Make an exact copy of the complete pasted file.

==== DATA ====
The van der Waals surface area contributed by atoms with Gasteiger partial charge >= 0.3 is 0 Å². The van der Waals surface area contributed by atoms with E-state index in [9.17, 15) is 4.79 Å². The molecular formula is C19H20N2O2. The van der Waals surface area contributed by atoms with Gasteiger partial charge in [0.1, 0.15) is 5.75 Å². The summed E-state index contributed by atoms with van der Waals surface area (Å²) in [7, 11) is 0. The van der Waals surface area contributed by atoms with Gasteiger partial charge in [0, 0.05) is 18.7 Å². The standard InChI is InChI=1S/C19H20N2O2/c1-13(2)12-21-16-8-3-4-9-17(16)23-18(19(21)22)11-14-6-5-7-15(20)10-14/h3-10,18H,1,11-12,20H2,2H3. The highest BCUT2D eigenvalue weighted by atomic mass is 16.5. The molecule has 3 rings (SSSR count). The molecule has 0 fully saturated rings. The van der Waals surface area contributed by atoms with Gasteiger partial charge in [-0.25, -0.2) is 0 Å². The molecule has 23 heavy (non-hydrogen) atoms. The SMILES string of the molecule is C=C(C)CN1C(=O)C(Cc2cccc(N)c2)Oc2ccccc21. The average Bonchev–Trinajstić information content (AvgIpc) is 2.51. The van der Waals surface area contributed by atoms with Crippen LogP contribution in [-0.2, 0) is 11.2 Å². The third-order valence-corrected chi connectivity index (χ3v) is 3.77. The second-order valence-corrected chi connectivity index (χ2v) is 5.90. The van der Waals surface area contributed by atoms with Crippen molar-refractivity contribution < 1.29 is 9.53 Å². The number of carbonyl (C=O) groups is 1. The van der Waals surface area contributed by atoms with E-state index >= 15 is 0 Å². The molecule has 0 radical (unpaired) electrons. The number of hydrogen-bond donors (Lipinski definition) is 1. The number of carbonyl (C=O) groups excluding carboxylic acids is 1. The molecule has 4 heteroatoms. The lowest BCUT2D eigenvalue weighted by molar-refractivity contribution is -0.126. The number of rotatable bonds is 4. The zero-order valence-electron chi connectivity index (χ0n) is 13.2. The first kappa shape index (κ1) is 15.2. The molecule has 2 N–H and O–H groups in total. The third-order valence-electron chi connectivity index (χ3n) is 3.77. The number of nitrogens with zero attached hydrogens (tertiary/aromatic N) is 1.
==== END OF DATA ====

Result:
The van der Waals surface area contributed by atoms with Gasteiger partial charge >= 0.3 is 0 Å². The van der Waals surface area contributed by atoms with E-state index in [9.17, 15) is 4.79 Å². The molecular formula is C19H20N2O2. The van der Waals surface area contributed by atoms with Gasteiger partial charge in [0.1, 0.15) is 5.75 Å². The summed E-state index contributed by atoms with van der Waals surface area (Å²) in [7, 11) is 0. The van der Waals surface area contributed by atoms with Gasteiger partial charge in [0, 0.05) is 18.7 Å². The standard InChI is InChI=1S/C19H20N2O2/c1-13(2)12-21-16-8-3-4-9-17(16)23-18(19(21)22)11-14-6-5-7-15(20)10-14/h3-10,18H,1,11-12,20H2,2H3. The highest BCUT2D eigenvalue weighted by atomic mass is 16.5. The molecule has 3 rings (SSSR count). The molecule has 0 fully saturated rings. The van der Waals surface area contributed by atoms with Gasteiger partial charge in [-0.25, -0.2) is 0 Å². The molecule has 23 heavy (non-hydrogen) atoms. The SMILES string of the molecule is C=C(C)CN1C(=O)C(Cc2cccc(N)c2)Oc2ccccc21. The average Bonchev–Trinajstić information content (AvgIpc) is 2.51. The van der Waals surface area contributed by atoms with Crippen LogP contribution in [-0.2, 0) is 11.2 Å². The third-order valence-corrected chi connectivity index (χ3v) is 3.77. The second-order valence-corrected chi connectivity index (χ2v) is 5.90. The van der Waals surface area contributed by atoms with Crippen molar-refractivity contribution < 1.29 is 9.53 Å². The number of carbonyl (C=O) groups is 1. The van der Waals surface area contributed by atoms with E-state index >= 15 is 0 Å². The molecule has 0 radical (unpaired) electrons. The number of hydrogen-bond donors (Lipinski definition) is 1. The number of carbonyl (C=O) groups excluding carboxylic acids is 1. The molecule has 4 heteroatoms. The lowest BCUT2D eigenvalue weighted by molar-refractivity contribution is -0.126. The number of rotatable bonds is 4. The zero-order valence-electron chi connectivity index (χ0n) is 13.2. The first kappa shape index (κ1) is 15.2. The molecule has 2 N–H and O–H groups in total. The third-order valence-electron chi connectivity index (χ3n) is 3.77. The number of nitrogens with zero attached hydrogens (tertiary/aromatic N) is 1.